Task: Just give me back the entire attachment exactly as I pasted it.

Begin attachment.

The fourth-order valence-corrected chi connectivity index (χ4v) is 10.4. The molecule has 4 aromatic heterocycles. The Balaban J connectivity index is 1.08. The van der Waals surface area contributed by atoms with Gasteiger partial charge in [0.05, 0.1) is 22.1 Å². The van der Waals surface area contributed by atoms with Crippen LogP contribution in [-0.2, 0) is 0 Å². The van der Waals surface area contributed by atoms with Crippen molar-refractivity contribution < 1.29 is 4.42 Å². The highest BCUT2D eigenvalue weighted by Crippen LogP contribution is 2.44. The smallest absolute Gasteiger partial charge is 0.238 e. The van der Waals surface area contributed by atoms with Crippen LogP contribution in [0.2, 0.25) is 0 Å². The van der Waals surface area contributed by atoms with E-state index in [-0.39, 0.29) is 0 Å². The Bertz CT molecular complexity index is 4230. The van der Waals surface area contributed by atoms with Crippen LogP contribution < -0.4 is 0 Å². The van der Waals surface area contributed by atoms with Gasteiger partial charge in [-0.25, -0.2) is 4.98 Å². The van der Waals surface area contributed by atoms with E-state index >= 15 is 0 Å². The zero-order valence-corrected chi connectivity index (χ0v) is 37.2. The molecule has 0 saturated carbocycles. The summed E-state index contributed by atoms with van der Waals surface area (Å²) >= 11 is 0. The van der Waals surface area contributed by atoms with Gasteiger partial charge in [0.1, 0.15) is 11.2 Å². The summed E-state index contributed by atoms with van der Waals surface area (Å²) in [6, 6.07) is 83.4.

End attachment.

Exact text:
The fourth-order valence-corrected chi connectivity index (χ4v) is 10.4. The molecule has 4 aromatic heterocycles. The Balaban J connectivity index is 1.08. The van der Waals surface area contributed by atoms with Gasteiger partial charge in [0.05, 0.1) is 22.1 Å². The van der Waals surface area contributed by atoms with Crippen LogP contribution in [-0.2, 0) is 0 Å². The van der Waals surface area contributed by atoms with Crippen molar-refractivity contribution < 1.29 is 4.42 Å². The highest BCUT2D eigenvalue weighted by Crippen LogP contribution is 2.44. The smallest absolute Gasteiger partial charge is 0.238 e. The van der Waals surface area contributed by atoms with Crippen LogP contribution in [0.2, 0.25) is 0 Å². The van der Waals surface area contributed by atoms with E-state index in [-0.39, 0.29) is 0 Å². The Bertz CT molecular complexity index is 4230. The van der Waals surface area contributed by atoms with Crippen LogP contribution < -0.4 is 0 Å². The van der Waals surface area contributed by atoms with Gasteiger partial charge in [-0.25, -0.2) is 4.98 Å². The van der Waals surface area contributed by atoms with E-state index >= 15 is 0 Å². The zero-order valence-corrected chi connectivity index (χ0v) is 37.2. The molecule has 0 saturated carbocycles. The summed E-state index contributed by atoms with van der Waals surface area (Å²) >= 11 is 0. The van der Waals surface area contributed by atoms with Gasteiger partial charge in [0.1, 0.15) is 11.2 Å². The summed E-state index contributed by atoms with van der Waals surface area (Å²) in [6, 6.07) is 83.4.